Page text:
Monday, August 12, 2019

Hammurabi's Code - An Overview Essay Example | Topics and Well Written Essays - 1000 words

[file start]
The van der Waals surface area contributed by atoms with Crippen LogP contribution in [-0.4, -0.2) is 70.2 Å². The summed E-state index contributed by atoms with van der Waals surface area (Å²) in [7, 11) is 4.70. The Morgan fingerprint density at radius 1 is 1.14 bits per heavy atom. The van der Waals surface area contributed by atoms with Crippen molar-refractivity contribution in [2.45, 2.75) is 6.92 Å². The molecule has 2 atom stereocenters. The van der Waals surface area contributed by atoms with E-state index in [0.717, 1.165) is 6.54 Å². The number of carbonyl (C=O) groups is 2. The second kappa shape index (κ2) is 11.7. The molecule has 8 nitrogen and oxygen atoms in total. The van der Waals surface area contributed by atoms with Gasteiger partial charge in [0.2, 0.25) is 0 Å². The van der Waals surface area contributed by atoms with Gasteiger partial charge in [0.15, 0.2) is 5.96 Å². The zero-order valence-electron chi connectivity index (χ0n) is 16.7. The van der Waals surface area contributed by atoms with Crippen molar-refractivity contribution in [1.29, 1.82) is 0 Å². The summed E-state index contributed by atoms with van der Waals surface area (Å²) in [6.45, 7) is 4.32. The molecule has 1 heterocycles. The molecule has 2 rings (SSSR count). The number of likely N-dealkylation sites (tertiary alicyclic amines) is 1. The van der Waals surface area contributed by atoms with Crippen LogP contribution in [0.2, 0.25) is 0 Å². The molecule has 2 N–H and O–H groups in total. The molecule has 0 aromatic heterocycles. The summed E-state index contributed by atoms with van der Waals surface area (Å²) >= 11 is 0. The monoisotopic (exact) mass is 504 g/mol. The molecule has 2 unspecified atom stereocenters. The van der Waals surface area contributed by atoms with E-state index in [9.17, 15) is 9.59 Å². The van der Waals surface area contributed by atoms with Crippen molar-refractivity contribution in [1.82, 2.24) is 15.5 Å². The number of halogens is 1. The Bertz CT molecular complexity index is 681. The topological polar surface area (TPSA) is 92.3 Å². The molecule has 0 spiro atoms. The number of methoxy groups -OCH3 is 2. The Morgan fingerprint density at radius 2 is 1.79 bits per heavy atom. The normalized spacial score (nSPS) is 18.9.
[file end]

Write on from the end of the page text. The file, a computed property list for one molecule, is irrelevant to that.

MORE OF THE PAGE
Hammurabi's Code - An Overview - Essay Example Various parts of the law were written in systematic way so that reading of the Code by the people was easily understandable and people could derive what was expected of them from the written laws. The code was inscribed upon a black stone monument, eight feet high, and clearly meant to be erected for reading by his people. This famous stone-carving was found in the year 1901, not in Babylon, but in a city of the Persian mountains, as some later victor must have taken it in victory. The code starts and finishes with calls to the gods. It shows how regard for gods was mandatory before reading a law code although the prayers were mainly curses for non-abiders of the law (Horne, 1915). The code commands in lucid and sure strokes the making of society. The judge who commits mistakes in a law case is to be ousted from his position and rank forever, and heavily penalized. The falsified witness is to be beheaded. In fact, all the serious crimes are awarded death. For instance, if a man const ructs a house poorly, and the structure comes down and kills the owner, the builder is to be beheaded. If the owner's son is killed, then the builder's son would be beheaded. The Hebrews imbibed from here the law of "an eye for an eye.† These serious retributive punishments do not count excuses or clarifications, but only of the truth--with one noticeable exception. An offender was permitted to drown himself into "the river," the Euphrates. Clearly, people were not familiar with swimming; if the waves brought the culprit to the river banks alive he was pronounced not-guilty, if he could not swim back he was declared guilty. It shows Hammurabi’s belief in the justice of the reigning gods, although a bit childishly, it was implanted in the minds of people (Horne, 1915). There are thousands of rulings of the ancient times based on Babylonian laws, the so-called "contracts," including a vast range of deeds, conveyances, bonds, receipts, accounts and, most critical of all, t he actual legal verdicts awarded by the judges in the law courts. It helped in conserving the so-called "Sumerian Family Laws† (Johns, 1911). One can not find any symptoms of tribal tradition from the law of the Code. It is a ruler’s law; similar to self-help, bloody fights, marriage by seizure is missing; though family unity, district duty, and difficult times – these ancient traits are visible. The king is a kind-hearted ruler who can be available to all his people, he is equally capable and ready to safeguard the oppressed against the noblest oppressor. The royalty can excuse such a high profile culprit only if there is no resentment among the people for the oppressor. The judges are regularly observed and appeal is permitted. There are feudal holdings, masters of the levy, and police. There exists a postal system. There is free movement by people from Babylon to the coast of the Mediterranean. Women hold a rank of respect and reverence in the Hammurabi code ( Johns, 1911). The Code did not just personify the customs of that time or safeguard ancient law. The law-abiding citizens and litigation had a record of centuries in the temple stores in each city, huge enough, of past decisions and copies of judicial awards, getting mixed with the city traditions. The ever-prevailing habit of writing and practice of written deeds even more

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